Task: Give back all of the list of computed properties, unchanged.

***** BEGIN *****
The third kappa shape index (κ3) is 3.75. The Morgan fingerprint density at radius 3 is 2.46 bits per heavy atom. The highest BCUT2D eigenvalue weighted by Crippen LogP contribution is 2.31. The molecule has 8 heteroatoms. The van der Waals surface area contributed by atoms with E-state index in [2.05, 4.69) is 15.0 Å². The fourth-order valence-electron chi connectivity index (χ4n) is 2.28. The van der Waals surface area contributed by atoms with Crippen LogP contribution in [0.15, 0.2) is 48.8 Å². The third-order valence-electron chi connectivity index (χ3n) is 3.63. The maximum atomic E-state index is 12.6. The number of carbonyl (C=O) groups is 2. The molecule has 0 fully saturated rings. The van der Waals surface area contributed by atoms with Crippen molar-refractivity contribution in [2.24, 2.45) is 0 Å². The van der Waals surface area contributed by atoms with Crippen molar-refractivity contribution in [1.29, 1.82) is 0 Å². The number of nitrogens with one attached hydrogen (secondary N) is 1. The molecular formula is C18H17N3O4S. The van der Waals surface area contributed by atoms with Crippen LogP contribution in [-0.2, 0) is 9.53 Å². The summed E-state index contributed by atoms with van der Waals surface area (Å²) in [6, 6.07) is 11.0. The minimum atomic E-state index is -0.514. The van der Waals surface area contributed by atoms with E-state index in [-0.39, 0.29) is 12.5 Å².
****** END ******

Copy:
The third kappa shape index (κ3) is 3.75. The Morgan fingerprint density at radius 3 is 2.46 bits per heavy atom. The highest BCUT2D eigenvalue weighted by Crippen LogP contribution is 2.31. The molecule has 8 heteroatoms. The van der Waals surface area contributed by atoms with E-state index in [2.05, 4.69) is 15.0 Å². The fourth-order valence-electron chi connectivity index (χ4n) is 2.28. The van der Waals surface area contributed by atoms with Crippen LogP contribution in [0.15, 0.2) is 48.8 Å². The third-order valence-electron chi connectivity index (χ3n) is 3.63. The maximum atomic E-state index is 12.6. The number of carbonyl (C=O) groups is 2. The molecule has 0 fully saturated rings. The van der Waals surface area contributed by atoms with Crippen molar-refractivity contribution in [2.24, 2.45) is 0 Å². The van der Waals surface area contributed by atoms with Crippen molar-refractivity contribution in [1.29, 1.82) is 0 Å². The number of nitrogens with one attached hydrogen (secondary N) is 1. The molecular formula is C18H17N3O4S. The van der Waals surface area contributed by atoms with Crippen LogP contribution in [-0.2, 0) is 9.53 Å². The summed E-state index contributed by atoms with van der Waals surface area (Å²) in [6, 6.07) is 11.0. The minimum atomic E-state index is -0.514. The van der Waals surface area contributed by atoms with E-state index in [-0.39, 0.29) is 12.5 Å².